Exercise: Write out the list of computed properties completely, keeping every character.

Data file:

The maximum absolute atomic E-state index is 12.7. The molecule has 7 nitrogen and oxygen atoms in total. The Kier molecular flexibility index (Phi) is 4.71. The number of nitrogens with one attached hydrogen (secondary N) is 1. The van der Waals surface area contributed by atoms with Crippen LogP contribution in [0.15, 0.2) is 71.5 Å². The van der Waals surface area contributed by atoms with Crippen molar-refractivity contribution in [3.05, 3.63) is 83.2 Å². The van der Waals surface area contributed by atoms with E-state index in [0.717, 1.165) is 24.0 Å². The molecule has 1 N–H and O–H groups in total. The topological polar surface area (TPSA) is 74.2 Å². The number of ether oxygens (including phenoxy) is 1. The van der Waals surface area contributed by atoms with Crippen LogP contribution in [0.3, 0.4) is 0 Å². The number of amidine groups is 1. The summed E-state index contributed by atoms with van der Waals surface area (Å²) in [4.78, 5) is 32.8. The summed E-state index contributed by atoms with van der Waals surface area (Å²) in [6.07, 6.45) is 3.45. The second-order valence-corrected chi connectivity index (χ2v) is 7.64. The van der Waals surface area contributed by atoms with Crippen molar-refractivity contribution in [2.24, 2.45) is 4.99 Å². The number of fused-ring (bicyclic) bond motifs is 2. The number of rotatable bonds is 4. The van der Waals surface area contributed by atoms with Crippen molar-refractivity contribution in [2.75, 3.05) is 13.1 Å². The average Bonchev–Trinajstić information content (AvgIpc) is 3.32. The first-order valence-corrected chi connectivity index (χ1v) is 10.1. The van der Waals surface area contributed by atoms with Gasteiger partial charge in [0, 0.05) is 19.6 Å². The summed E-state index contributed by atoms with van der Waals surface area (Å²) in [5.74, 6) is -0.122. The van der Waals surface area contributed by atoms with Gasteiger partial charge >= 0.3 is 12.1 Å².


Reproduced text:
The maximum absolute atomic E-state index is 12.7. The molecule has 7 nitrogen and oxygen atoms in total. The Kier molecular flexibility index (Phi) is 4.71. The number of nitrogens with one attached hydrogen (secondary N) is 1. The van der Waals surface area contributed by atoms with Crippen LogP contribution in [0.15, 0.2) is 71.5 Å². The van der Waals surface area contributed by atoms with Crippen molar-refractivity contribution in [3.05, 3.63) is 83.2 Å². The van der Waals surface area contributed by atoms with E-state index in [0.717, 1.165) is 24.0 Å². The molecule has 1 N–H and O–H groups in total. The topological polar surface area (TPSA) is 74.2 Å². The number of ether oxygens (including phenoxy) is 1. The van der Waals surface area contributed by atoms with Crippen LogP contribution in [0.3, 0.4) is 0 Å². The number of amidine groups is 1. The summed E-state index contributed by atoms with van der Waals surface area (Å²) in [4.78, 5) is 32.8. The summed E-state index contributed by atoms with van der Waals surface area (Å²) in [6.07, 6.45) is 3.45. The second-order valence-corrected chi connectivity index (χ2v) is 7.64. The van der Waals surface area contributed by atoms with Crippen molar-refractivity contribution in [2.24, 2.45) is 4.99 Å². The number of fused-ring (bicyclic) bond motifs is 2. The number of rotatable bonds is 4. The van der Waals surface area contributed by atoms with Crippen molar-refractivity contribution in [2.75, 3.05) is 13.1 Å². The average Bonchev–Trinajstić information content (AvgIpc) is 3.32. The first-order valence-corrected chi connectivity index (χ1v) is 10.1. The van der Waals surface area contributed by atoms with Gasteiger partial charge in [0, 0.05) is 19.6 Å². The summed E-state index contributed by atoms with van der Waals surface area (Å²) in [5.74, 6) is -0.122. The van der Waals surface area contributed by atoms with Gasteiger partial charge >= 0.3 is 12.1 Å².